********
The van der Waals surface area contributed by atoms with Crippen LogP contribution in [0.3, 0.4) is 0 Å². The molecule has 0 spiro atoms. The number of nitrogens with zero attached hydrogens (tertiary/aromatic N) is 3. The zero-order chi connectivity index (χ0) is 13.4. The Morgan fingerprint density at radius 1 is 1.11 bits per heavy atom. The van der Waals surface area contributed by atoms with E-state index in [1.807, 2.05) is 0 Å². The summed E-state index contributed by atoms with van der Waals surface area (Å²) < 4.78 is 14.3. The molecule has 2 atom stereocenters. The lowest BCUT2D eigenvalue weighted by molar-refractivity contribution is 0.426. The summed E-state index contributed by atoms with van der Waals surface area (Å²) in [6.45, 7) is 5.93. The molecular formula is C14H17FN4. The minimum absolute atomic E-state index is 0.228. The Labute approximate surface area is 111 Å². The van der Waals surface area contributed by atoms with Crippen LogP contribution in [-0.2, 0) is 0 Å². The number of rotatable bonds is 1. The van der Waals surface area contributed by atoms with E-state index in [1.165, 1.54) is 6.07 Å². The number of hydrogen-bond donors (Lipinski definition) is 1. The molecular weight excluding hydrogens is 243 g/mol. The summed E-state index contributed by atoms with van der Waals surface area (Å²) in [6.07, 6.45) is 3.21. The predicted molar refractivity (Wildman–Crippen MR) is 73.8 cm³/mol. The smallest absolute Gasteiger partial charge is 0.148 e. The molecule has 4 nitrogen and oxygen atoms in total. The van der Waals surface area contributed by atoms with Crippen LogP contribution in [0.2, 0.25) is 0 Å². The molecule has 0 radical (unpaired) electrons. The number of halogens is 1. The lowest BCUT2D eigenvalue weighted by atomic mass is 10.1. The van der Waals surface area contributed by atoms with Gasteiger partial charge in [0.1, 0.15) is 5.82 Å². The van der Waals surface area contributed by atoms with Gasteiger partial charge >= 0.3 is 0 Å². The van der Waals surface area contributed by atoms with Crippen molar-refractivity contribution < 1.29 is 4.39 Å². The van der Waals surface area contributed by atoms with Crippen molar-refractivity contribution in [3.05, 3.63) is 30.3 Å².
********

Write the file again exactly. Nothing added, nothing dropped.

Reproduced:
The van der Waals surface area contributed by atoms with Crippen LogP contribution in [0.3, 0.4) is 0 Å². The molecule has 0 spiro atoms. The number of nitrogens with zero attached hydrogens (tertiary/aromatic N) is 3. The zero-order chi connectivity index (χ0) is 13.4. The Morgan fingerprint density at radius 1 is 1.11 bits per heavy atom. The van der Waals surface area contributed by atoms with E-state index in [1.807, 2.05) is 0 Å². The summed E-state index contributed by atoms with van der Waals surface area (Å²) < 4.78 is 14.3. The molecule has 2 atom stereocenters. The lowest BCUT2D eigenvalue weighted by molar-refractivity contribution is 0.426. The summed E-state index contributed by atoms with van der Waals surface area (Å²) in [6.45, 7) is 5.93. The molecular formula is C14H17FN4. The minimum absolute atomic E-state index is 0.228. The Labute approximate surface area is 111 Å². The van der Waals surface area contributed by atoms with Crippen LogP contribution in [-0.2, 0) is 0 Å². The number of rotatable bonds is 1. The van der Waals surface area contributed by atoms with E-state index in [1.165, 1.54) is 6.07 Å². The number of hydrogen-bond donors (Lipinski definition) is 1. The molecular weight excluding hydrogens is 243 g/mol. The summed E-state index contributed by atoms with van der Waals surface area (Å²) in [6.07, 6.45) is 3.21. The predicted molar refractivity (Wildman–Crippen MR) is 73.8 cm³/mol. The smallest absolute Gasteiger partial charge is 0.148 e. The molecule has 4 nitrogen and oxygen atoms in total. The van der Waals surface area contributed by atoms with Crippen LogP contribution in [0.2, 0.25) is 0 Å². The molecule has 0 radical (unpaired) electrons. The number of halogens is 1. The lowest BCUT2D eigenvalue weighted by atomic mass is 10.1. The van der Waals surface area contributed by atoms with Gasteiger partial charge in [0.1, 0.15) is 5.82 Å². The van der Waals surface area contributed by atoms with Gasteiger partial charge >= 0.3 is 0 Å². The van der Waals surface area contributed by atoms with Crippen molar-refractivity contribution < 1.29 is 4.39 Å². The van der Waals surface area contributed by atoms with Crippen molar-refractivity contribution in [3.05, 3.63) is 30.3 Å².